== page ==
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What are Medicare Supplement (Medigap) Plans?

Medicare Supplement insurance is extra insurance you can buy to help pay your share of out-of-pocket costs in Original Medicare (Parts A and B).


What You Need to Know About Supplement Plans

Medicare Supplement plans, also known as Medigap, are health insurance policies sold by private insurance companies. Generally, you must have Original Medicare – Part A (hospital insurance) and Part B (medical insurance) – before you can buy a Supplement/Medigap policy. 

These plans are designed to be paired with Medicare Parts A and B to “fill in the gaps” that Medicare does not cover (like copays, coinsurance, and deductibles). Medicare pays its share of approved covered health care costs and sends the remaining balance to the individual’s insurance company. The Supplement will pick up some or all of the remaining costs. 

Supplement plans do not have required provider networks, so you can see any doctor or specialist who accepts Medicare. You typically pay little in out-of-pocket expenses for covered medical services, however, you will pay an additional monthly premium. The plan will only pay your coinsurance after you’ve paid the deductible (unless the policy also covers your deductible). 

Given that Original Medicare does not have an annual out-of-pocket maximum, many individuals find Medicare Supplement plans appealing because they can help protect you from high medical expenses. This health plan only covers one person, so if you and your spouse both want Supplement coverage, you each will need to buy your own policy. Since Original Medicare doesn’t cover prescription drugs, individuals with Supplement plans usually purchase a stand-alone Prescription Drug plan (PDP) to help cover the costs of their prescriptions.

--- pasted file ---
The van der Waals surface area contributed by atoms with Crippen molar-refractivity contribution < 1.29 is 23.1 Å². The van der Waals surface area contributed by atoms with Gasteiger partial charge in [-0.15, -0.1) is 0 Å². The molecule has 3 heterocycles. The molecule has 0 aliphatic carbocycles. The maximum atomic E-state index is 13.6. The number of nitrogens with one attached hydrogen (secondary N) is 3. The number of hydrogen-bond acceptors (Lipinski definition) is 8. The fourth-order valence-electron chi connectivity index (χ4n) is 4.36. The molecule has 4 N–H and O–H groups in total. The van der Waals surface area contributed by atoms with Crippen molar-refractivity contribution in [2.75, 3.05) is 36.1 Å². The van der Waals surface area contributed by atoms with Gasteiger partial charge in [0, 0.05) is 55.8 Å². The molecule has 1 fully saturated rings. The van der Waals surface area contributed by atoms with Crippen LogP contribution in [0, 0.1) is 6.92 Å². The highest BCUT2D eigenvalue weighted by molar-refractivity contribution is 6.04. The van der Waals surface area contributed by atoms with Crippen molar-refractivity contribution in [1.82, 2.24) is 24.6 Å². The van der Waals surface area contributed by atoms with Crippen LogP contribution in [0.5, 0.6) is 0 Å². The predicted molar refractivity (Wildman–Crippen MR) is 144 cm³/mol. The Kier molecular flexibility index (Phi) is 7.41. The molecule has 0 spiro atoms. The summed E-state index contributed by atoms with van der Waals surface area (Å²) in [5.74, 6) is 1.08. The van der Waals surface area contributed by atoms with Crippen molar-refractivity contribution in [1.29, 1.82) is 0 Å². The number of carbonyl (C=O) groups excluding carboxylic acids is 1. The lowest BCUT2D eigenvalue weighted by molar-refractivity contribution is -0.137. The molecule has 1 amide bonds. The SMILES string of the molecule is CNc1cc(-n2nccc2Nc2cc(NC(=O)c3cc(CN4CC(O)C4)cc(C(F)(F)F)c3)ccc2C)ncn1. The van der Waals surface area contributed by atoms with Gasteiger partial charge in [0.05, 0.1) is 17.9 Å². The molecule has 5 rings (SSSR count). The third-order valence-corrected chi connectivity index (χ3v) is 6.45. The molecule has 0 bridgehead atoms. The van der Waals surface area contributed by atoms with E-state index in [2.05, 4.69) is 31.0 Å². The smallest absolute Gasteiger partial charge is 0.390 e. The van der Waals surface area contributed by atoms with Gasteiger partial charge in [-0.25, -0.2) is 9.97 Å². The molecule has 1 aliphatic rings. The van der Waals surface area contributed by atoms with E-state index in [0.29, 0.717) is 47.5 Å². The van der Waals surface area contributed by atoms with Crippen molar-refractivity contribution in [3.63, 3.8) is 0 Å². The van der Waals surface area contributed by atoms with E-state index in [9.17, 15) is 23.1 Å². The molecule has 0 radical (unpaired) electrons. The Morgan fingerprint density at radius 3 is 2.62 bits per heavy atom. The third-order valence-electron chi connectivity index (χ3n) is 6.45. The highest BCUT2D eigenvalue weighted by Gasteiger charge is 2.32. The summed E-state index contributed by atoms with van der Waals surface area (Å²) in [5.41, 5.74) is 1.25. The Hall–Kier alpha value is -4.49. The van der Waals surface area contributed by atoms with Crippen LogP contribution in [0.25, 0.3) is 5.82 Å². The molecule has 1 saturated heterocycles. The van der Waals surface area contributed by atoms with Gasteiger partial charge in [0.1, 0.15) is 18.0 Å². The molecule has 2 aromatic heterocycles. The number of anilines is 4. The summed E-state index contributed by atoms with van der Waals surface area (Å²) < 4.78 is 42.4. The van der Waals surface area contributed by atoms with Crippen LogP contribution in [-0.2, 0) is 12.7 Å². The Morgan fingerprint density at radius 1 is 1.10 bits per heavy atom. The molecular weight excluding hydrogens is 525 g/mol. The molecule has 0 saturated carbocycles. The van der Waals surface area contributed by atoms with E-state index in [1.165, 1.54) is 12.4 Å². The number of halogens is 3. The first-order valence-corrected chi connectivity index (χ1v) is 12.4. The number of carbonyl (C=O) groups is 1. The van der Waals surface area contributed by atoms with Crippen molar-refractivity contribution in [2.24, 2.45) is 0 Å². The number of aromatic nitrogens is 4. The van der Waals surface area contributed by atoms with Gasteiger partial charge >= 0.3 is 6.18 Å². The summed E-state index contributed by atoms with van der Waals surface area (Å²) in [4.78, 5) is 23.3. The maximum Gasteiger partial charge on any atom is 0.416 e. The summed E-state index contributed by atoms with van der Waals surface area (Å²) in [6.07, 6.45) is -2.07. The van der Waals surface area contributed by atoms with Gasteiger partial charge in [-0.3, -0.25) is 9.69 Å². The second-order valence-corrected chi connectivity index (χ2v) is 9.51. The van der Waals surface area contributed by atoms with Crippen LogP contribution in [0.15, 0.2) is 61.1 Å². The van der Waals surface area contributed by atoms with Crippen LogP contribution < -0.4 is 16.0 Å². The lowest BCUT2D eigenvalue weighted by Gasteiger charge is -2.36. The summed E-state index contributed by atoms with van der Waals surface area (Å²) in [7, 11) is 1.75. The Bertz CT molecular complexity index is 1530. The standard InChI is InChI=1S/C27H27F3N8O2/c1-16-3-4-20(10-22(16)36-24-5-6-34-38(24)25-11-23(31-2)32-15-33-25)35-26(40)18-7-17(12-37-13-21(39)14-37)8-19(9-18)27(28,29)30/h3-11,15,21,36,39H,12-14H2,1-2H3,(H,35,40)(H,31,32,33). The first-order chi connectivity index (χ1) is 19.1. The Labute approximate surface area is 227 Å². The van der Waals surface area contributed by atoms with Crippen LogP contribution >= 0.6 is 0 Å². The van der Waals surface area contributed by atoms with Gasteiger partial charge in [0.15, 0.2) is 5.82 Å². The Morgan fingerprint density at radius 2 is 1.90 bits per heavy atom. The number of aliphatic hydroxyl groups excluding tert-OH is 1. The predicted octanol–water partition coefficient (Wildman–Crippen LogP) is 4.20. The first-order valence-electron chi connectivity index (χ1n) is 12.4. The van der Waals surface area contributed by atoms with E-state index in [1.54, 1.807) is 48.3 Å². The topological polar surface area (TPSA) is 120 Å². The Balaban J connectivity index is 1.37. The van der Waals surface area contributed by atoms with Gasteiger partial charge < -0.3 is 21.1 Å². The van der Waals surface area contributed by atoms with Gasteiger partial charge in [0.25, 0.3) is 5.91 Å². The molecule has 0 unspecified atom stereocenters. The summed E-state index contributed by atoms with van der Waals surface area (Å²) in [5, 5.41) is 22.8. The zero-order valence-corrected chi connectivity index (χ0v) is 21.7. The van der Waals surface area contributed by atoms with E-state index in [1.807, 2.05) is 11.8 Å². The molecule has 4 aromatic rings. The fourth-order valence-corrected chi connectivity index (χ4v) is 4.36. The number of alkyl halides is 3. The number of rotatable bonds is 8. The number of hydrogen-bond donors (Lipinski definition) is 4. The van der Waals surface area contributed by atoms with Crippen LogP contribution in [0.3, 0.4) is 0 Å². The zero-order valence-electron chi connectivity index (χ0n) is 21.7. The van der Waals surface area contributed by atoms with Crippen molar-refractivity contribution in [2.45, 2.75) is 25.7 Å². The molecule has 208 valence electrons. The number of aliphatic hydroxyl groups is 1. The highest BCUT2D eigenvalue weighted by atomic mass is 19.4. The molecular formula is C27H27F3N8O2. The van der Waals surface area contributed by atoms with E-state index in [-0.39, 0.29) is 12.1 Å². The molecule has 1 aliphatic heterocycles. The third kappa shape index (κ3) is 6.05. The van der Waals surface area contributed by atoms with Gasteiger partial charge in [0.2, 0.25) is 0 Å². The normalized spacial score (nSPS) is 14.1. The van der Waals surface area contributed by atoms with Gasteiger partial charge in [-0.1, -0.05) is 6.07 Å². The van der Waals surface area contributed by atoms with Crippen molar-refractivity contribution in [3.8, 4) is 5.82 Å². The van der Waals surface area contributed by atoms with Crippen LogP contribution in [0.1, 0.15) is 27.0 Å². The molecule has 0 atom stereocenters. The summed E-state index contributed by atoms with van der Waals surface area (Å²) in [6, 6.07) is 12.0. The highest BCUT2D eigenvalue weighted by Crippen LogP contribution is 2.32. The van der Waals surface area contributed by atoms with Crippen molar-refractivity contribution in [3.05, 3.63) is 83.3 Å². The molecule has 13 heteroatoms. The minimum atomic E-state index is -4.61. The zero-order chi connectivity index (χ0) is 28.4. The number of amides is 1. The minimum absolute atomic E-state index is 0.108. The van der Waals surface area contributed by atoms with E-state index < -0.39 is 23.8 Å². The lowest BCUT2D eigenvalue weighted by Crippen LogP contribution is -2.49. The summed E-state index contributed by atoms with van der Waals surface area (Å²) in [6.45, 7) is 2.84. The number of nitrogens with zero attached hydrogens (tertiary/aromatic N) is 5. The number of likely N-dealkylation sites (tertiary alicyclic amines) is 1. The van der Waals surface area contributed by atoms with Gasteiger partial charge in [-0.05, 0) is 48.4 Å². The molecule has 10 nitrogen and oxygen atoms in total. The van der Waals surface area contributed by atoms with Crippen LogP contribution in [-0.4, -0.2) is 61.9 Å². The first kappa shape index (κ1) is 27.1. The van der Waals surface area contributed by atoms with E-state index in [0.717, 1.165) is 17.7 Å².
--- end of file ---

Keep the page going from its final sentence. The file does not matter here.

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How Supplement (Medigap) Plans Work

There are 10 different types of Supplement plans so you can buy the one that best meets your needs and budget. All of these policies are standardized and designated by letters: A-D, F, G, and K-N. Plans with the same letter offer the same basic benefits no matter where you live or from which insurance company you buy the plan. Each Supplement policy must follow federal and state laws designed to protect you. Not all plans are offered in every state. Price is the only difference between plans with the same letter. 

The chart below shows the different benefits that Supplement/Medigap plans cover.

medigap chart final

1Plans F and G also have high-deductible options which require first paying a 2024 plan deductible of $2,800 before the plan begins to pay. Once the plan deductible is met, the plan pays 100% of covered services for the rest of the calendar year. However, high-deductible plans F and G count your payment of the Medicare Part B deductible toward meeting the plan deductible.

*Medicare first eligible before 2020 only



What is Covered?

Supplement plans help cover out-of-pocket costs associated with Original Medicare, such as:

  • Copayments (fixed dollar amount set by the insurance company that you are responsible for paying)
  • Coinsurance (a percentage of the cost that you are responsible for paying)
  • Deductibles (the amount of money you pay before your insurance kicks in)


What is Not Covered?

Supplement plans generally don’t cover:

  • Part D prescription drugs
  • Dental care
  • Vision care or eyeglasses
  • Hearing aids
  • Long-term care (such as a nursing home)
  • Private-duty nursing


Prescription Drug Coverage